I checked to make sure Mary was busy with the oven before I dipped my finger in the bowl of icing.
“Lily Louise Scott, I better have not just seen you eat some of the icing!”
I squealed and dashed behind the kitchen table. She chased me through the kitchen into the living room but I didn’t run too fast because I didn’t want her to hurt herself.
“You won’t escape me this time Wonder Woman!” She yelled.
I giggled loudly but was cut off by a loud thump. I turned around to see Mary lying on the floor with a pained expression on her face and one hand clamped to her chest. I froze. Her breaths were coming out quick and short. I didn’t know what to do, I felt powerless and no longer like a superhero. I didn’t want her to die. I focused on that, what could I do to make sure she didn’t die? I grabbed the phone off a table and pressed 9-9-9.
An ambulance came quickly and rushed Mary and I off to the hospital. I was forced to sit in the waiting room for what I thought was hours and all I could do was cry.
Finally, a kind-looking doctor came to take me to see Mary. As soon as I saw her smiling at me from her bed I threw my arms around her and sobbed.
“I’m so sorry Mary.”
She lifted my face so I was looking at her. “What are you sorry for? You saved my life.”
I tilted my head, confused. “I did?”
Her smile grew. “If you hadn’t phoned 9-9-9 there is a very high chance I wouldn’t be here right now.” She untied my cape from around my neck and set it on her other side. “You’re my hero, Lily.”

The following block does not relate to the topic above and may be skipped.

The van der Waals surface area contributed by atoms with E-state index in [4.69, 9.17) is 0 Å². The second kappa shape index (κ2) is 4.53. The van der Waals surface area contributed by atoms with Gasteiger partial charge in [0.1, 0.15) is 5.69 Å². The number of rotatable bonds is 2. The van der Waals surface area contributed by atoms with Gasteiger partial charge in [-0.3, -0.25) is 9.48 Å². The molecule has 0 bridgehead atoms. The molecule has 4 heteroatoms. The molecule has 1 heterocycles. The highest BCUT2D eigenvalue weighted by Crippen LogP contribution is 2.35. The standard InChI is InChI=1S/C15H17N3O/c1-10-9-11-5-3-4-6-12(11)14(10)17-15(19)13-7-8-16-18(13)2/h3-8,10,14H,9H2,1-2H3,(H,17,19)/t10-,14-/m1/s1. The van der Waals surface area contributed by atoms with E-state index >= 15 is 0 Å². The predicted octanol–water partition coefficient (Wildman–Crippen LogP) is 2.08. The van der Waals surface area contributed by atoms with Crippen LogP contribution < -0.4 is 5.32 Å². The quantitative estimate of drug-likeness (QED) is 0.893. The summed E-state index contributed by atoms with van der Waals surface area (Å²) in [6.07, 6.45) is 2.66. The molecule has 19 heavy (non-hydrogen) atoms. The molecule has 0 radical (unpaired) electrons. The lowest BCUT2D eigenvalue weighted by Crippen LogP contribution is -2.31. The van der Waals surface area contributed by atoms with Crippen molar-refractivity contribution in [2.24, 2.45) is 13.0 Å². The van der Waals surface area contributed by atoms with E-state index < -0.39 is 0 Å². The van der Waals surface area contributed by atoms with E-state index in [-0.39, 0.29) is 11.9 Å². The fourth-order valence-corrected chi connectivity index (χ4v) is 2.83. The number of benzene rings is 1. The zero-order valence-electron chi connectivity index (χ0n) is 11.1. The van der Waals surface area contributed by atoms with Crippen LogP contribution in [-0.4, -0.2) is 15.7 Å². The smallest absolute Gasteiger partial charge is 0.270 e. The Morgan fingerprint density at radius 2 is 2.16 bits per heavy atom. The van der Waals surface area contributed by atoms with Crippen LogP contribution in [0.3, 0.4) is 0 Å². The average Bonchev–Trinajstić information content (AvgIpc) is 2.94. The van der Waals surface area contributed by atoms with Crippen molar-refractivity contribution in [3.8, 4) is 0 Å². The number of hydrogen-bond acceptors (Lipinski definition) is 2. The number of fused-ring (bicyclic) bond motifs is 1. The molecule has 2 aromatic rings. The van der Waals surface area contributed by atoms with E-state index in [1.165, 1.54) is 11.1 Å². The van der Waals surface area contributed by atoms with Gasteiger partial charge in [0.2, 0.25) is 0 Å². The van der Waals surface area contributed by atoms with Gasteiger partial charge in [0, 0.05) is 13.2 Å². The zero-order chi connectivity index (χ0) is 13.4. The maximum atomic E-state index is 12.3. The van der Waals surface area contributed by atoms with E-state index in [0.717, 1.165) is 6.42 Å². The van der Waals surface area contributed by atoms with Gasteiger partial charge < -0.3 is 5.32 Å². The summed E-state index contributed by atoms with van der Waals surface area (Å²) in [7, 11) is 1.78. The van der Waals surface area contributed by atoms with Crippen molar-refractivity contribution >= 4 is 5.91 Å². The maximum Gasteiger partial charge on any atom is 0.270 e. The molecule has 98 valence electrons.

I stretched for the cape but it was too far out of reach. “How can I be a superhero without my cape?”
“Not all heroes wear capes.”
It’s twenty years later and those five words still haven’t left me.
Runner-up: A Burning Passion
By Jessica Mannion (St John’s RC High School)
Flickering flames engulfed the structure like a ferocious beast devouring its prey. Despite its intensity, the harsh burning fire stoked so many women’s souls; the heat of rebellion.
There are many images from that night trapped inside my mind: terrified children, wide-eyed and open-mouthed, chilling screams ripping from their throats, calling out for their mothers, fathers…safety. They didn’t understand, but I did. That public meeting changed my life…
Soot as black as a winter’s eve billowed across the cobbles, leaving me blinded and disorientated. It filled my lungs and blocked my airways, I was completely intoxicated. It was as if these women had superhuman strength such was the power of their beliefs. They had been scorned, spurned and ridiculed and yet when they banded together they became an invincible force. I was only sixteen, but I knew then that I was one of them. I was there because of my longing for change. It was 1904, the beginning of a new millennium.
“Votes for wo-men! Votes for wo-men!”